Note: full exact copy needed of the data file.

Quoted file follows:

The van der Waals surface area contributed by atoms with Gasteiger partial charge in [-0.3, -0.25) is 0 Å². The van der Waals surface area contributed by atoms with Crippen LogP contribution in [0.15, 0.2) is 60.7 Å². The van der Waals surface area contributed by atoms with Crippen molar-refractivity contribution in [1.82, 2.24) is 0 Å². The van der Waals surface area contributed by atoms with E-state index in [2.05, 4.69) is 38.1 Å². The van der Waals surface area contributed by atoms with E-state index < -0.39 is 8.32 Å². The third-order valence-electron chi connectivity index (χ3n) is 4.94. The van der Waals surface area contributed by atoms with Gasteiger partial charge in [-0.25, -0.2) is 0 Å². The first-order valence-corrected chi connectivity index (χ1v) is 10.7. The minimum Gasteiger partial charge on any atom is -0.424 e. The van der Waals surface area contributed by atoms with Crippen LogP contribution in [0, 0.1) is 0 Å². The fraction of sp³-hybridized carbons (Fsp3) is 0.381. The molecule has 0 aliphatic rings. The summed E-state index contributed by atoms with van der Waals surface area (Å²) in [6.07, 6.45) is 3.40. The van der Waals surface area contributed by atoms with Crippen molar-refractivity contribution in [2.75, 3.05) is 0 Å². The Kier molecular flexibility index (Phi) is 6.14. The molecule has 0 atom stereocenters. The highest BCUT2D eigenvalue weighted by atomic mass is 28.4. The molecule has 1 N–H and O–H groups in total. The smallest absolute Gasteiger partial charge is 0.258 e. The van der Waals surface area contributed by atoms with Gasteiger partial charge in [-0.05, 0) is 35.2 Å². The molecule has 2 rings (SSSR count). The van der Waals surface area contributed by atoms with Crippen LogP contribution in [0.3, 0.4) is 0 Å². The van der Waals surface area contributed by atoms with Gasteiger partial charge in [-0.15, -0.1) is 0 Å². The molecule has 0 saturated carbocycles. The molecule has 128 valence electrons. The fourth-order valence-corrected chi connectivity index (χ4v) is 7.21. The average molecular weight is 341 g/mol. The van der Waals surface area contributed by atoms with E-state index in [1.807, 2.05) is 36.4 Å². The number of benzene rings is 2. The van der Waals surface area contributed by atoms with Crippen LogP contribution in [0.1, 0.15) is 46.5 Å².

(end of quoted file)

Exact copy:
The van der Waals surface area contributed by atoms with Gasteiger partial charge in [-0.3, -0.25) is 0 Å². The van der Waals surface area contributed by atoms with Crippen LogP contribution in [0.15, 0.2) is 60.7 Å². The van der Waals surface area contributed by atoms with Crippen molar-refractivity contribution in [1.82, 2.24) is 0 Å². The van der Waals surface area contributed by atoms with E-state index in [2.05, 4.69) is 38.1 Å². The van der Waals surface area contributed by atoms with E-state index < -0.39 is 8.32 Å². The third-order valence-electron chi connectivity index (χ3n) is 4.94. The van der Waals surface area contributed by atoms with Gasteiger partial charge in [-0.25, -0.2) is 0 Å². The first-order valence-corrected chi connectivity index (χ1v) is 10.7. The minimum Gasteiger partial charge on any atom is -0.424 e. The van der Waals surface area contributed by atoms with Crippen LogP contribution in [0, 0.1) is 0 Å². The fraction of sp³-hybridized carbons (Fsp3) is 0.381. The molecule has 0 aliphatic rings. The summed E-state index contributed by atoms with van der Waals surface area (Å²) in [6.07, 6.45) is 3.40. The van der Waals surface area contributed by atoms with Crippen molar-refractivity contribution in [2.75, 3.05) is 0 Å². The Kier molecular flexibility index (Phi) is 6.14. The molecule has 0 atom stereocenters. The highest BCUT2D eigenvalue weighted by atomic mass is 28.4. The molecule has 1 N–H and O–H groups in total. The smallest absolute Gasteiger partial charge is 0.258 e. The van der Waals surface area contributed by atoms with Gasteiger partial charge in [-0.05, 0) is 35.2 Å². The molecule has 2 rings (SSSR count). The van der Waals surface area contributed by atoms with Crippen LogP contribution in [0.3, 0.4) is 0 Å². The van der Waals surface area contributed by atoms with Gasteiger partial charge in [-0.15, -0.1) is 0 Å². The molecule has 0 saturated carbocycles. The molecule has 128 valence electrons. The fourth-order valence-corrected chi connectivity index (χ4v) is 7.21. The average molecular weight is 341 g/mol. The van der Waals surface area contributed by atoms with E-state index in [1.807, 2.05) is 36.4 Å². The number of benzene rings is 2. The van der Waals surface area contributed by atoms with Crippen LogP contribution in [0.1, 0.15) is 46.5 Å².